Governor John Bel Edwards’ annual pre-legislative session appearance before the Baton Rouge Press Club was – in a manner of speaking – shanghaied by the increasing apprehension over spread of the coronavirus, COVID-19. Having spoken with the Trump administration’s point man, U.S. Vice President Mike Pence, and held a state Unified Command Group meeting earlier Monday morning, the governor was anxious to try and quell some of the rampant speculation and incipient panic being spread via social media.
“We have no cases in Louisiana,” Edwards said, “Although there now are more than 90 cases nationwide, and two deaths. And while this COVID-19 is a new strain of coronavirus, other members of the coronavirus family are what cause the common cold.”
The governor told all in attendance at the weekly press luncheon that while the Unified Command Group had its first meeting on the virus earlier in the day, state agencies had been preparing the response for several weeks. They had all been reviewing, renewing and updating their various “continuity of operations plans.” And, he remarked, “Comprehensive state pandemic planning began 15 years ago.”
In the fall of 2005, the avian flu, H5N1, was found in multiple wild and domesticated bird species around the globe. Flocks of poultry, numbering in the millions, were slaughtered in Southeast Asia, in an effort to halt the spread. The U.S. Department of Homeland Security to initiated pandemic preparedness programs, and worked with each state to develop its own. It was especially imperative for Louisiana, with its commercial poultry farming and butchering industry in north Louisiana, along with south Louisiana serving as a winter habitat for migratory waterfowl. In addition, at that time our residents were facing unknown and unknowable health effects from the weeks of standing floodwaters following Katrina and Rita, along with the respiratory dangers of mold contamination in all the flooded buildings.
Four years later, in the fall of 2009, the massive notebooks detailing Louisiana’s pandemic plans were pulled off the shelves and updated, with the advent of the swine flu/H1N1 outbreak. A variant of the influenza virus that killed an estimated 20 to 50 million people worldwide in 1918, limiting the spread and effects of H1N1 was complicated by a flu vaccine shortage. Demand outstripped supply, of course, but overall supply was lower, too, due to the two vaccine manufacturers closing their doors as a result of the 2008 financial crisis.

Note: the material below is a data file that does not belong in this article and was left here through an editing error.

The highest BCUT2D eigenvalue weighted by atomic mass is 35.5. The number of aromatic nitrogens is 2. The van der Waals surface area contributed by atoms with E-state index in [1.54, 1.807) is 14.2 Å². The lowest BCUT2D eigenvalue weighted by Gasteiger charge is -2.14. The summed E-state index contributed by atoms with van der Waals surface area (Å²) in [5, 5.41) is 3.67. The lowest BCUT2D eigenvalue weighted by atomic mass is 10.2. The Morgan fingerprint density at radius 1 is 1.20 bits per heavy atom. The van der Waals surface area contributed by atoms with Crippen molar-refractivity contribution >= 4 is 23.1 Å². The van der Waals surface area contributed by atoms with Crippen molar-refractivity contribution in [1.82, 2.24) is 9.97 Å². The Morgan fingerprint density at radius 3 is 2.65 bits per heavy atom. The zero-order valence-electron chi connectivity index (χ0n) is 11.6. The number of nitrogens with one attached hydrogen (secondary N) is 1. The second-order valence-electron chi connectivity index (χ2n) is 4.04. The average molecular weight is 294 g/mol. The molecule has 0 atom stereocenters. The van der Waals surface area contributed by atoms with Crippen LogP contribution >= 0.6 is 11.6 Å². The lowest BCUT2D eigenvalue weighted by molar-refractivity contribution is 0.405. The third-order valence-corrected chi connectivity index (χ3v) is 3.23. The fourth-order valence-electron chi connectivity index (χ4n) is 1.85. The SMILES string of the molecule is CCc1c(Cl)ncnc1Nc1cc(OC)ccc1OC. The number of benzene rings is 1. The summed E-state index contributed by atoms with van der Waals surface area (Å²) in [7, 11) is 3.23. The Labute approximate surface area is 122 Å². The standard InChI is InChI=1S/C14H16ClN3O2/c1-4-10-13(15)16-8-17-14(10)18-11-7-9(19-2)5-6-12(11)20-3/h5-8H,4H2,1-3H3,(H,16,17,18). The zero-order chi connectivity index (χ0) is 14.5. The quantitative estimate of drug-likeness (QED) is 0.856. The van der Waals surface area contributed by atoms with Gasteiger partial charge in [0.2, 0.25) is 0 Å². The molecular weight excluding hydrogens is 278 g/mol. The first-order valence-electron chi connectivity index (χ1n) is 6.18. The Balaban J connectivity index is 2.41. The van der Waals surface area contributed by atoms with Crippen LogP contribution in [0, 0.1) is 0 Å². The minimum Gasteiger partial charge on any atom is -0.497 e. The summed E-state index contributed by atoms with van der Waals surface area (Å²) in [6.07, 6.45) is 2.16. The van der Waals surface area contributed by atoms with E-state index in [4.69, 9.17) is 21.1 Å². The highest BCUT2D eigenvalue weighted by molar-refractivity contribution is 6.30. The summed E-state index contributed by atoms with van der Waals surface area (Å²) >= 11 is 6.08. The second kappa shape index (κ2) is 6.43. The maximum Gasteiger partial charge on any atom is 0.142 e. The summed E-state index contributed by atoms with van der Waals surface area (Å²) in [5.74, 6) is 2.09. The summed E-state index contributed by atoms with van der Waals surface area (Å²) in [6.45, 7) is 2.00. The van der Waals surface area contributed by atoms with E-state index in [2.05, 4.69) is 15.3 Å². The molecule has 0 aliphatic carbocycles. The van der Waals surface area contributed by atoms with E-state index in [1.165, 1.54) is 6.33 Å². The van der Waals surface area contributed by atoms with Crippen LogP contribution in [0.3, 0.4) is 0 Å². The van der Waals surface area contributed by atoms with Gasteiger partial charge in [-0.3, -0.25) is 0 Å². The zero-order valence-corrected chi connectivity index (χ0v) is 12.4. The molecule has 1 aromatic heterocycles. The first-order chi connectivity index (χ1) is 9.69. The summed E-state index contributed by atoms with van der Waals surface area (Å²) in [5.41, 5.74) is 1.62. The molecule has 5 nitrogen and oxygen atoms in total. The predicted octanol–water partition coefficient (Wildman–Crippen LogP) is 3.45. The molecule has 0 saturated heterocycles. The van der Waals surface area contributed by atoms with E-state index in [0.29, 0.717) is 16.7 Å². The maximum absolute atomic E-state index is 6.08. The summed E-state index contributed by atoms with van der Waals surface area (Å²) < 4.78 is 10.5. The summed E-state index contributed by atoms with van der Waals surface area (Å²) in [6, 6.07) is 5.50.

One of the reporters attending Monday’s meeting asked the governor if any plans had yet been compiled to blunt the potential economic impacts of coronavirus. He replied it was difficult to know what those might be, although some effects were already being felt.
“For example, the Port of New Orleans has ordered two new cranes, but has now been informed that delivery will be delayed,” Edwards said. “The equipment is coming from China, and too many of their workforce are sick.”
He noted there’s a run on surgical masks right now, causing prices to increase, while supplies are on back order.
“People don’t realize nearly all the masks are made in China. And the reality is, wearing a mask doesn’t do much to prevent you catching the virus. The reason to wear a mask is to prevent you from infecting others,” the governor said, reminding folks that operating room personnel wear masks to protect the patient, not themselves.
There were questions about the number and location of Louisiana residents “under quarantine,” and he replied that while state health officials had asked a couple of dozen people to isolate themselves in their homes following recent travel to and from heavily impacted countries, none of them have exhibited symptoms.
Asked about potential curtailment of upcoming events that draw large crowds of tourists, such as Jazzfest, Edwards gave an ironic chuckle, and remarked that coronavirus hadn’t slowed or really affected Louisiana’s biggest annual party, Mardi Gras. Taking a more serious tone, then, he said, “Obviously, certain interventions become wise, depending on what happens. But that’s just looking so far down the road. We’ve been told not to have unnecessary disruption of normal life now.”
Gov. Edwards urged all Louisiana residents who’ve not yet gotten a flu shot to get one – not because it will prevent or minimize contracting coronavirus, but because when and if Loiuisiana’s clinics and hospitals do have to battle COVID-19, they won’t be depleting resources while treating a big bunch of flu patients, too. That led into the his emphasizing the individual’s ability to take precautions, as he ticked off a list of dos and don’ts.
“If you are sick, don’t go to work. Cover your cough: not with your hand, rather, cough into your elbow. And wash your hands – frequently – with soap and water, for at least 20 seconds at a time. And remember, the chances of catching the flu are much higher than the chance of contracting this coronavirus.”
In closing, the governor urged everyone to “avoid gossip and speculation,” asking that they seek out reputable sources of information, like the CDC (Centers for Disease Control.)
“Once someone is presumptively positive on a test, it will be announced by me or the state Department of Health. We will disclose, and will do it very quickly,” Edwards said. “If your don’t hear it from me or the Department of Health, it’s not factual.”